While a statue of Frank Howard towers over spectators at Nationals Park in Washington, D.C., the 6’7” slugger is also a well known figure in New York, where he was a coach for both the Yankees and Mets (serving as a manager for the latter in 1983). On Saturday, the 78-year-old Howard returned to New York as a guest at the JP Sports Long Island National Card Show at Hofstra University, signing autographs for a few hundred fans that waited patiently to greet one of the most feared power hitters in baseball history.
Reflecting on his return to New York, Howard drummed up a lot of positive memories, including when he played basketball for Ohio State at Madison Square Garden in 1956. He set a Garden Festival tournament record with 32 rebounds in one game.
“You know, [playing] in the old Madison Square Garden, the ten years I coached here, six with the Mets, four with the Yankees, [were] really ten of the greatest years of my life,” Howard said on Saturday. “The ball clubs we had really weren’t real strong contending clubs, but they were clubs that were entertaining and fun to watch.”
Howard made his mark in New York as a member of the Los Angeles Dodgers during the 1963 World Series when they squared off against the New York Yankees. He hit two monstrous shots off of Whitey Ford in Games 1 and 4 en route to a Dodgers sweep that are still talked about amongst New York baseball fans. He chose to very humbly tip his cap to the Hall of Fame pitcher, rather than relive the glory of his tape-measure blasts.
“Whitey Ford is the professional’s professional,” he said, “he’s the pro’s pro. He’s in the Hall of Fame for one reason: besides having outstanding equipment, [he had] a great baseball mind, a big Yankee heart and fire in his belly every time he went to the mound. That’s the reason why they’re in the Hall of Fame; that kind of talent only comes around every 25-30 years in baseball.”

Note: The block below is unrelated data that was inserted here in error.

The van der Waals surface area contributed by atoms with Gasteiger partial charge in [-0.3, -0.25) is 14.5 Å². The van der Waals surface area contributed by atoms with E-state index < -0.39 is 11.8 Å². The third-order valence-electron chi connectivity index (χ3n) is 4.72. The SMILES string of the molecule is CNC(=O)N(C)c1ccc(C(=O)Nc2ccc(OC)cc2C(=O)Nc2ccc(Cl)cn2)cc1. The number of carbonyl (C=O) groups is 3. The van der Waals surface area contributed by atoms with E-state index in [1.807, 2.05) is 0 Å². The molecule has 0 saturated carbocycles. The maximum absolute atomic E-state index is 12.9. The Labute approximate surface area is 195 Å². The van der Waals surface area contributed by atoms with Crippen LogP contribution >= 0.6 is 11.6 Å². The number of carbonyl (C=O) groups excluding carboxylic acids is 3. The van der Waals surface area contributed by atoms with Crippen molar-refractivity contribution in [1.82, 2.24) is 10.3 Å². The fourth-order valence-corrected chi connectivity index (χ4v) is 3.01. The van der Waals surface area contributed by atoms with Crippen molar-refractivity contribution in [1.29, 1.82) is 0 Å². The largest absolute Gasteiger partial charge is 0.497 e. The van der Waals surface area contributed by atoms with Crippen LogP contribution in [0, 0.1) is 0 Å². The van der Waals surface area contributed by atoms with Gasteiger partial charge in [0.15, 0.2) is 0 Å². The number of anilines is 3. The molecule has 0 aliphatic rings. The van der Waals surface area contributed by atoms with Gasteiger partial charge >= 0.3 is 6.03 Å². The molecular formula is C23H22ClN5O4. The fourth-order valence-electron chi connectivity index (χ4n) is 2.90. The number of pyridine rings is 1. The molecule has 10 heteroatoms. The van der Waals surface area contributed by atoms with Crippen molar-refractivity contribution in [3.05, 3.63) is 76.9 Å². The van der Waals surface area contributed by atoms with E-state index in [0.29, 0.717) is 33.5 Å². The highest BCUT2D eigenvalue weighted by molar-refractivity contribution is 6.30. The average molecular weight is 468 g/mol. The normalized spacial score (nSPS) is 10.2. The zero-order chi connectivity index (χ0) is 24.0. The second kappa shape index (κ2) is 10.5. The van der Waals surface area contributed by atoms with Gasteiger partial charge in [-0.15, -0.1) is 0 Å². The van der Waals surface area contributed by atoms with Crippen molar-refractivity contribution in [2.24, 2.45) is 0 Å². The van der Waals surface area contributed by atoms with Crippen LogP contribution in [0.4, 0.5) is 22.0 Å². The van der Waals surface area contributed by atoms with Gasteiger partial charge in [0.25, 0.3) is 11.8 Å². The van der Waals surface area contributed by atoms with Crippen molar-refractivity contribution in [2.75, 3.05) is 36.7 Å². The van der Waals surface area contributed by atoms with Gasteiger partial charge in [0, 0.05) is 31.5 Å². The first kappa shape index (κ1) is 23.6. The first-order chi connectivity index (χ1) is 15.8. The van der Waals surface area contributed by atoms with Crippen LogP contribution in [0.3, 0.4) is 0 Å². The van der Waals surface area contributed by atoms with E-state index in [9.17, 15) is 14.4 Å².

Caught in the midst of this year’s World Series match-up between the Kansas City Royals and the San Francisco Giants, Howard remarked upon his experiences as a World Series champion. He found tremendous pride in being part of a winning team.
“It’s America, they love winners,” he said. “You’ll get more recognition being on a World Championship club than you will in all of the individual accomplishments that you might set or do. Recognition comes from being on a winner.”
Later in his career, Howard continued in the lineage of his former teammate and manager Gil Hodges, serving as interim manager for the New York Mets in 1983, replacing George Bamberger midway through the season. He recalled Hodges as one of the best baseball men he’s ever met.
“[He] knows the game of baseball from A-to-Z,” he said, “probably the most fundamentally sound, or as fundamentally a sound manager and player that has ever played in the big leagues. The epitome of presence, class, charisma … he would walk into a room and the room would light up.”
Hodges’ candidacy for the Hall of Fame is always a passionate topic, as his combined accomplishments as a player and manager warrant strong consideration from the Veterans Committee. While Howard does not have a Hall of Fame vote, he is certainly in support for his induction.
“That’s up to the writers. … I’m a little biased, but I think he does.”